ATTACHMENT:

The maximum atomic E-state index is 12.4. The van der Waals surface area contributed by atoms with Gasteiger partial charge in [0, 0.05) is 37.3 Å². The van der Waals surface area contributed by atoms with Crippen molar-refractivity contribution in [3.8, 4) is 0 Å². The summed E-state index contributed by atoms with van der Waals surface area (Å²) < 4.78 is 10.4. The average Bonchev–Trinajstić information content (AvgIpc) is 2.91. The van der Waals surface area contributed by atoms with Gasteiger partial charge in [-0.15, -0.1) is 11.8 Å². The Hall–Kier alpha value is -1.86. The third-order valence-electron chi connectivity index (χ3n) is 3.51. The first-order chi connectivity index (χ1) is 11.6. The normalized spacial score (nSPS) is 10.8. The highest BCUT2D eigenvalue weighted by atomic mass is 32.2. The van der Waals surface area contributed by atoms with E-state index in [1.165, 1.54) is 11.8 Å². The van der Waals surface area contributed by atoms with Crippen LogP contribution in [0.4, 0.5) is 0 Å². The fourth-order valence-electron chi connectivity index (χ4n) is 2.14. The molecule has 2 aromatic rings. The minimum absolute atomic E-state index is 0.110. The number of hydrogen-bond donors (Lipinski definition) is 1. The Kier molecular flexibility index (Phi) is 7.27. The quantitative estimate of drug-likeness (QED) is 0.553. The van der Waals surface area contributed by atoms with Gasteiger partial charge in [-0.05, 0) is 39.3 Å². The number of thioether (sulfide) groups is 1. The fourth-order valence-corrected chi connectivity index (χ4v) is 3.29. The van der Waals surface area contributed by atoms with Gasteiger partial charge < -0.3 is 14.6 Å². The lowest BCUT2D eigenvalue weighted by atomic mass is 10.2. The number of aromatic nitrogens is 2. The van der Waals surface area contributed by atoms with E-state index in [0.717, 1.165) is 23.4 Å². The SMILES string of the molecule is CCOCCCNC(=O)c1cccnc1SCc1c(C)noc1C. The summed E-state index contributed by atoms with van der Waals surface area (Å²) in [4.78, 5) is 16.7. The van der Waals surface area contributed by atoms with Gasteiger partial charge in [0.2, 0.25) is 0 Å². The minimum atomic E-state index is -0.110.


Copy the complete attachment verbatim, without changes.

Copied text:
The maximum atomic E-state index is 12.4. The van der Waals surface area contributed by atoms with Gasteiger partial charge in [0, 0.05) is 37.3 Å². The van der Waals surface area contributed by atoms with Crippen molar-refractivity contribution in [3.8, 4) is 0 Å². The summed E-state index contributed by atoms with van der Waals surface area (Å²) < 4.78 is 10.4. The average Bonchev–Trinajstić information content (AvgIpc) is 2.91. The van der Waals surface area contributed by atoms with Gasteiger partial charge in [-0.15, -0.1) is 11.8 Å². The Hall–Kier alpha value is -1.86. The third-order valence-electron chi connectivity index (χ3n) is 3.51. The first-order chi connectivity index (χ1) is 11.6. The normalized spacial score (nSPS) is 10.8. The highest BCUT2D eigenvalue weighted by atomic mass is 32.2. The van der Waals surface area contributed by atoms with E-state index in [1.165, 1.54) is 11.8 Å². The van der Waals surface area contributed by atoms with Crippen LogP contribution in [0.4, 0.5) is 0 Å². The fourth-order valence-electron chi connectivity index (χ4n) is 2.14. The molecule has 2 aromatic rings. The minimum absolute atomic E-state index is 0.110. The number of hydrogen-bond donors (Lipinski definition) is 1. The Kier molecular flexibility index (Phi) is 7.27. The quantitative estimate of drug-likeness (QED) is 0.553. The van der Waals surface area contributed by atoms with Gasteiger partial charge in [-0.05, 0) is 39.3 Å². The number of thioether (sulfide) groups is 1. The fourth-order valence-corrected chi connectivity index (χ4v) is 3.29. The van der Waals surface area contributed by atoms with Gasteiger partial charge < -0.3 is 14.6 Å². The lowest BCUT2D eigenvalue weighted by atomic mass is 10.2. The number of aromatic nitrogens is 2. The van der Waals surface area contributed by atoms with E-state index in [0.717, 1.165) is 23.4 Å². The SMILES string of the molecule is CCOCCCNC(=O)c1cccnc1SCc1c(C)noc1C. The summed E-state index contributed by atoms with van der Waals surface area (Å²) in [4.78, 5) is 16.7. The van der Waals surface area contributed by atoms with Gasteiger partial charge in [0.2, 0.25) is 0 Å². The minimum atomic E-state index is -0.110.